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PeterJ's Achievements

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  1. Will you two cut it out please? Thank You.
  2. telnet to imap.spamcop.net gives: * OK [CAPABILITY IMAP4rev1 UIDPLUS CHILDREN NAMESPACE THREAD=ORDEREDSUBJECT THR AD=REFERENCES SORT QUOTA IDLE STARTTLS] Courier-IMAP ready. Copyright 1998-2003 Double Precision, Inc. See COPYING for distribution information. So your guess of Courier is correct.
  3. Consider using a mail client that has better IMAP support, although MS added lots of bells and whistles with Outlook 2003 they have not improved IMAP much. See thi slink for old but useful info: http://weblogs.asp.net/omars/archive/2004/02/19/76061.aspx
  4. I have read good things about XWall, but have no experience with it. It has an amazing feature set for $400 and the licensing is not based on the # of users. Take a look at the change log and you will see that the author is quick to update the program with new features...for example XWall already has capabilty for SURBLs and SPF. Again, I have never used it, so do not take my word, research it if you are interested. PeterJ
  5. Great example. That is odd that no URIBL tests tripped from SpamCop's implementation of SA as last I knew we are using them... It would be great if JT took a look at this and could confirm no issues with SpamCop's setup. I took a look at some of my recent spam and I have seen URIBL tests being tripped at least in a couple spam messages from blades 1,2,3,4 , and 6. I have not seen a recent message from blade 5 with URIBL tests being tripped, but this could just be a conincidence. Anyone else see any patterns? PeterJ
  6. Here is a list of the default tests performed by SA 3.0. Bear in mind that JT could have modified scoring on any of these and additional tests could have been added. http://spamassassin.apache.org/tests_3_0_x.html My guess is that if you posed your question to SpamAssassin administrators and programmers in general they would expect messages such as the one you have posted to get caught by bayesian scoring that would have tipepd the scale up to 4 or 5 total points. Keep in mind that SpamCop's implementation of SA includes neither blacklists nor bayesian techniques therefore this is irrelevant. Long story short is that SpamCop is harnessing some of the power that SA allows for and it is still quite effective. Since it is unlikely that the bayesian or blacklist portions of SA will be added on...if the SpamCop's filtering is not adequate for you, I recommend taking matters into your own hands and using a bayesian filter or some other kind of client filter to help with the few emails that are not getting caught. As you will find elsewhere I am a strong believer in POPFile PeterJ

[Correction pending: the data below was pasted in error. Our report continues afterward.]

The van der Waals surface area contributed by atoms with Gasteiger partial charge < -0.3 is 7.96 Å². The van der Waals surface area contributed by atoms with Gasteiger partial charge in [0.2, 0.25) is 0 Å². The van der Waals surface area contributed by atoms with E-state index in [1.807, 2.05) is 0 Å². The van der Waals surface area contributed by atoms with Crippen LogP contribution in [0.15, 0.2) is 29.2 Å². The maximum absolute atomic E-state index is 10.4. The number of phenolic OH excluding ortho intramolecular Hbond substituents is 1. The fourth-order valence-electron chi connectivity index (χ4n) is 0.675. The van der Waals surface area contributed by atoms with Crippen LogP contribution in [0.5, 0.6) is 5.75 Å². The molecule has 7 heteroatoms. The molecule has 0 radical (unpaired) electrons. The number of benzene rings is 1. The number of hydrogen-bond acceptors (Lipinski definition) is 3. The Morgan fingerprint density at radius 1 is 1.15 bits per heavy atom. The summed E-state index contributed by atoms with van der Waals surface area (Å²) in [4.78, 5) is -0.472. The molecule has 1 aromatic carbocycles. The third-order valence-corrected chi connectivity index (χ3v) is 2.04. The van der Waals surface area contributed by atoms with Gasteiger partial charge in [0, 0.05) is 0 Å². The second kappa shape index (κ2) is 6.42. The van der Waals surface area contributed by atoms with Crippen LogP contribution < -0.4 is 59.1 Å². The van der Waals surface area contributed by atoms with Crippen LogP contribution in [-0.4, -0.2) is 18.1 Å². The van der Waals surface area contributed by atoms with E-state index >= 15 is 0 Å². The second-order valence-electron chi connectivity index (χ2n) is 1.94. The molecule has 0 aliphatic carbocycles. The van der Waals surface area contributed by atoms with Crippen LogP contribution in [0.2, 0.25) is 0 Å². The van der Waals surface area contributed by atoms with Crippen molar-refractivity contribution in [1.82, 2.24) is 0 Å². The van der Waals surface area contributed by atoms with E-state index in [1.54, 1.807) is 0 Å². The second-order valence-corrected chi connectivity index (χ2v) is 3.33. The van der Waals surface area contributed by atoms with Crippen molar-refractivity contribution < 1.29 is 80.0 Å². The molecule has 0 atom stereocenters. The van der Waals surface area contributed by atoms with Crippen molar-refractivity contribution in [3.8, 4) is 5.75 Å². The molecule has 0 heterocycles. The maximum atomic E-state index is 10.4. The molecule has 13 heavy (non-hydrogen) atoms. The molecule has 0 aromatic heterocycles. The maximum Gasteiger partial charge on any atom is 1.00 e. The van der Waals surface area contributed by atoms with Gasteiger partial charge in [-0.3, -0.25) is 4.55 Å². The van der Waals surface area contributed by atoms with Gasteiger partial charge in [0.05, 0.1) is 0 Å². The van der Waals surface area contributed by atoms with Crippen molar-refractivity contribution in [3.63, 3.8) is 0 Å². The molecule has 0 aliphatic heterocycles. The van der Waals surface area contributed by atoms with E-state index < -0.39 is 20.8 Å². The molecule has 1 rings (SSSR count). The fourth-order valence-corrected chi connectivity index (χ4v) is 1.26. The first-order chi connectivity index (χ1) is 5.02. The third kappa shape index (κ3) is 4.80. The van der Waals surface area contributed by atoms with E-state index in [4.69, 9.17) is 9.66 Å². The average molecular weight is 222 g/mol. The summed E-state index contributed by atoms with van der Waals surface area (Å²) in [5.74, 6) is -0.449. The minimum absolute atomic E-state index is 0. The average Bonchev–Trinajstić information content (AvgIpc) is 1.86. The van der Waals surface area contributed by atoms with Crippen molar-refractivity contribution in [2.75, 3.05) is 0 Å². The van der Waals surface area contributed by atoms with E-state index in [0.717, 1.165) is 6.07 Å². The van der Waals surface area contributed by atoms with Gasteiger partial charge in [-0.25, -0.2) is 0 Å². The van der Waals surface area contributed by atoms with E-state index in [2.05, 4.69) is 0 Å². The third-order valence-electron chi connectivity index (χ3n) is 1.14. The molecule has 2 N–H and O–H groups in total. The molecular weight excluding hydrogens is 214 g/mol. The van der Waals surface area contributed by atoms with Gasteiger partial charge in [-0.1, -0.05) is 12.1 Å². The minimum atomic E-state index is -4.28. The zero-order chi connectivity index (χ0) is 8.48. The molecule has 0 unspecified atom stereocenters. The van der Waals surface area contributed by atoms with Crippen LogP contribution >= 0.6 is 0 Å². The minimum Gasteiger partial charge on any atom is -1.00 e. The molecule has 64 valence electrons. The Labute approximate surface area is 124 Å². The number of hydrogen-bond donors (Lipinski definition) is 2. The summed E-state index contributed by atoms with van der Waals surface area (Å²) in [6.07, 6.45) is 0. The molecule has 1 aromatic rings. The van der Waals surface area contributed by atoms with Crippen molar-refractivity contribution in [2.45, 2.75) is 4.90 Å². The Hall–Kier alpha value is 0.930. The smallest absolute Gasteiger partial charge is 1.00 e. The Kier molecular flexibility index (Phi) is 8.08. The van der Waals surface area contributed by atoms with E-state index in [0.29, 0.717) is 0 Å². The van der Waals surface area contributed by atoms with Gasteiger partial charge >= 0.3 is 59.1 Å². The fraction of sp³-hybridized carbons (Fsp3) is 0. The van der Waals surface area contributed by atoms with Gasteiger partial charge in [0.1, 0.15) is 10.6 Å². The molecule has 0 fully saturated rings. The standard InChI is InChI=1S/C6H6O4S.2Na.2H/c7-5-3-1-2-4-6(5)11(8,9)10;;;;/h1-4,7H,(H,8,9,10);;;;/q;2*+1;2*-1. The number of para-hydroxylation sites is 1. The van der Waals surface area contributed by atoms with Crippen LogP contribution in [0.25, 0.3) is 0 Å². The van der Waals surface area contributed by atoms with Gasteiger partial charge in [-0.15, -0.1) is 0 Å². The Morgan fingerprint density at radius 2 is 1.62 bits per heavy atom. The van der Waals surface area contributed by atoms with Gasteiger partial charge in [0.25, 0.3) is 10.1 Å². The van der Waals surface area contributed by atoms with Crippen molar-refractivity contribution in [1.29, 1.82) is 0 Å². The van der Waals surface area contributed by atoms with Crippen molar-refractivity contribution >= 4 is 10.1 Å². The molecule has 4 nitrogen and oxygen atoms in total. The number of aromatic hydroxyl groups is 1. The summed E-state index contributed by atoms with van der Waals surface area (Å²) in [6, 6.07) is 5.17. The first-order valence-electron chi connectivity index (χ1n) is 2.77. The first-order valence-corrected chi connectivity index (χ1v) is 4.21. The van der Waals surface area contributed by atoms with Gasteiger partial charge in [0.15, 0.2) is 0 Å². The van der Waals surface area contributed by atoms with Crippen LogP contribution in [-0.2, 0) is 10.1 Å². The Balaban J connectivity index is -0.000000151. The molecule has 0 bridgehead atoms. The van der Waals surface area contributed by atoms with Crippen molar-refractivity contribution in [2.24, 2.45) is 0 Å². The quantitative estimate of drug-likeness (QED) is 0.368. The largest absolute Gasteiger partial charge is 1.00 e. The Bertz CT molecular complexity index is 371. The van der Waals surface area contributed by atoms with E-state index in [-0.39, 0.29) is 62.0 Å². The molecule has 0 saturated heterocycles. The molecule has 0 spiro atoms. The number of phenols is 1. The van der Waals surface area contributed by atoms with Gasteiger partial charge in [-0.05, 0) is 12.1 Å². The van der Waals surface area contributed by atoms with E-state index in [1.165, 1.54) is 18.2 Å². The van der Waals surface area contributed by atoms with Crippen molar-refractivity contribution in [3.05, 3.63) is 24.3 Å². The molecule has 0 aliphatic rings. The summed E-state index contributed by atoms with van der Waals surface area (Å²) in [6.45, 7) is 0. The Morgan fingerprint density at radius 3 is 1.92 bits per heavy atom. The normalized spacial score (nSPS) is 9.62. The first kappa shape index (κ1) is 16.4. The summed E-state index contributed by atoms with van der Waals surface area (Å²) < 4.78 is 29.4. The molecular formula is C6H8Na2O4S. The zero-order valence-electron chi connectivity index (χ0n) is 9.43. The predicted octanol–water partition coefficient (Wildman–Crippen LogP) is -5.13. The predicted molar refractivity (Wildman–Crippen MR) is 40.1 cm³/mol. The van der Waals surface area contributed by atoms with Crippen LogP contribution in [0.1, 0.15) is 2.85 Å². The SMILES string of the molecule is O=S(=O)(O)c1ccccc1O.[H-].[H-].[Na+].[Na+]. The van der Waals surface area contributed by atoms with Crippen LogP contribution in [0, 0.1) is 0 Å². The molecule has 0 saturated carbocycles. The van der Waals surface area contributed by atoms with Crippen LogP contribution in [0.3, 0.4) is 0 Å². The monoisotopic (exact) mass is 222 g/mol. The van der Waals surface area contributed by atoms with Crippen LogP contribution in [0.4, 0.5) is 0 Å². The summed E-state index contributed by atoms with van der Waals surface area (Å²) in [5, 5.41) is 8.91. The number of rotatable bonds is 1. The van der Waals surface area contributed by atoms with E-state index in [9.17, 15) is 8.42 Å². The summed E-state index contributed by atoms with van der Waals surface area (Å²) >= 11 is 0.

7. Although you can simply wait this inconvenience out, if you wish to do more, intelligent sorting programs that utilize bayesian techniques such as POPFile can be used to at least help you sort out the "bounces" and the "remove requests." See here for how someone did this: http://sourceforge.net/forum/message.php?msg_id=1832024 PeterJ